"Water Balance Model" incorporates Stream Erosion Module
Protect Watershed Health
The Water Balance Model is a scenario comparison tool. Launched in 2003, it can help local governments create a future watershed vision by informing their decisions about the impacts, or not, of their ‘water footprint’ on watershed health. In December 2011, the Water Balance Model Partnership completed a year-long program to rebuild both the website front-end and the user interface that connects to the QUALHYMO calculation engine.
“The scope of work included extending the QUALHYMO engine and Water Balance Model interface so as to enable assessment of natural stream sections and development of an erosion index for watershed scenario comparison and development of mitigation methodologies,” announced Ted van der Gulik, Partnership Chair.
More Flow Volume = More Stream Erosion
“Erosion is a key factor in water resources management. A principal result of increased volumes and rates of flow associated with urbanization is the consequent increase in stream erosion,” states states Jim Dumont, the Partnership’s Engineering Applications Authority.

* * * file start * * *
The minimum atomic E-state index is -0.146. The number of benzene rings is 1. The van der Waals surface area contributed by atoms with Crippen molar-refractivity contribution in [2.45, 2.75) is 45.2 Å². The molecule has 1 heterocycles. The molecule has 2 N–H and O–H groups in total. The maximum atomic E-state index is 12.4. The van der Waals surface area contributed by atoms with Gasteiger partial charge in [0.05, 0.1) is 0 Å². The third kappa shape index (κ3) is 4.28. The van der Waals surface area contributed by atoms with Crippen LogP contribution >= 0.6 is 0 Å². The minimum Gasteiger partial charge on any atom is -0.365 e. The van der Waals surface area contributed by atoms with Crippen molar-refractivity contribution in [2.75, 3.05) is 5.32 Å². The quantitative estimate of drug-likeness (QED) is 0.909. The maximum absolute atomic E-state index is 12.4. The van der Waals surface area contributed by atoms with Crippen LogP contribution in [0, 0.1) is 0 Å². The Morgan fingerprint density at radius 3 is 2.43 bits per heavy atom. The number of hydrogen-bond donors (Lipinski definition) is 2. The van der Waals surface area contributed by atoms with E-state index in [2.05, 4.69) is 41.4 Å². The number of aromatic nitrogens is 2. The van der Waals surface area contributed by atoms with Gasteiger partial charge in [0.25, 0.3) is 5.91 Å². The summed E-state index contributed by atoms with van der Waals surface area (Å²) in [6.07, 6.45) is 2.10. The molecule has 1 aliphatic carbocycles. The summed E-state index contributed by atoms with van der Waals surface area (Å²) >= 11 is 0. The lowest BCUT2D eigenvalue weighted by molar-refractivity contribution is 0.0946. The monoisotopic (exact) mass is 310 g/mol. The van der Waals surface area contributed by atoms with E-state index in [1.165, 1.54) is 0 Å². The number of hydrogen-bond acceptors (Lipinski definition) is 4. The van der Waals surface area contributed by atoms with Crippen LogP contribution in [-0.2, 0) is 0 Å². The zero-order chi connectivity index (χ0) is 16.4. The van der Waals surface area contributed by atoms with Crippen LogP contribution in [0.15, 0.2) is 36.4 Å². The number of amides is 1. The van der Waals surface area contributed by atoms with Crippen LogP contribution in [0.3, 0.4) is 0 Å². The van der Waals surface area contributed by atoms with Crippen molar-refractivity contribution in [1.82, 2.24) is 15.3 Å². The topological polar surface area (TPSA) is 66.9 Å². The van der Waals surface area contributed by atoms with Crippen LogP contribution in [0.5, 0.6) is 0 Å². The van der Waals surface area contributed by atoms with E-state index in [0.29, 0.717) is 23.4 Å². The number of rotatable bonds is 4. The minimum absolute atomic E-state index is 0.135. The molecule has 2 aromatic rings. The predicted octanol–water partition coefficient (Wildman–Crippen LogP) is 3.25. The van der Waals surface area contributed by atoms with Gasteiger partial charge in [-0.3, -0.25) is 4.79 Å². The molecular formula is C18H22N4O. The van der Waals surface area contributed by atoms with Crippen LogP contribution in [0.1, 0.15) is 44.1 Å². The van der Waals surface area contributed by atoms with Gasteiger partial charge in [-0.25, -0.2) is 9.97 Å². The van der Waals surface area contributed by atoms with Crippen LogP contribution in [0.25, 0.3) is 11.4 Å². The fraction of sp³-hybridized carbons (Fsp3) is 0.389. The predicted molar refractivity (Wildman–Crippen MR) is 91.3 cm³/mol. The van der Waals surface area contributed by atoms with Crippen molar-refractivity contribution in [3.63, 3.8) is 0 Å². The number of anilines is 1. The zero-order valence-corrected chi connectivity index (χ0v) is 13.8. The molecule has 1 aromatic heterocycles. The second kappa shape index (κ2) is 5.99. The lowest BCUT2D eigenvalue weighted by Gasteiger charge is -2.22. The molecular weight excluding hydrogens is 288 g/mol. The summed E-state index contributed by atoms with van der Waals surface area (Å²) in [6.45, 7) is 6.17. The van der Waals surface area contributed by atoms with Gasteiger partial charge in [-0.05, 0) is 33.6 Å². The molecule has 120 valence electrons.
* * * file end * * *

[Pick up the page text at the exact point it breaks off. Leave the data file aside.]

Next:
“This can be an economically important factor as maintenance and hydraulic capacity is affected, and it can also be an ecologically important factor as habitat is impaired through degradation, aggregation and increased suspended solids transport.”
“Managing this effect has become a clear requirement that can be addressed through use of the Water Balance Model to assess and to establish mitigation techniques within the watershed.”
Simulation of Irregular Channel Shapes
“To enable this, what is needed is the ability to simulate and assess irregular natural channels along with the potential for erosion and the change in that potential resulting from alteration of the watershed through urban development,” continues Dr. Charles Rowney, the Partnership’s Scientific Authority.
“The QUALHYMO engine has some basic capabilities to assess a uniform trapezoidal section, so extending the model to enable irregular channel simulation is a direct extension of what is already within the tool. This is not a trivial extension, because the requirement is much more complex than what is already in the model, but the existing capabilities are proven and the path forward is clear.”
“The basic relations that need to be considered are shear force, Stream Power, and Stream Impulse.”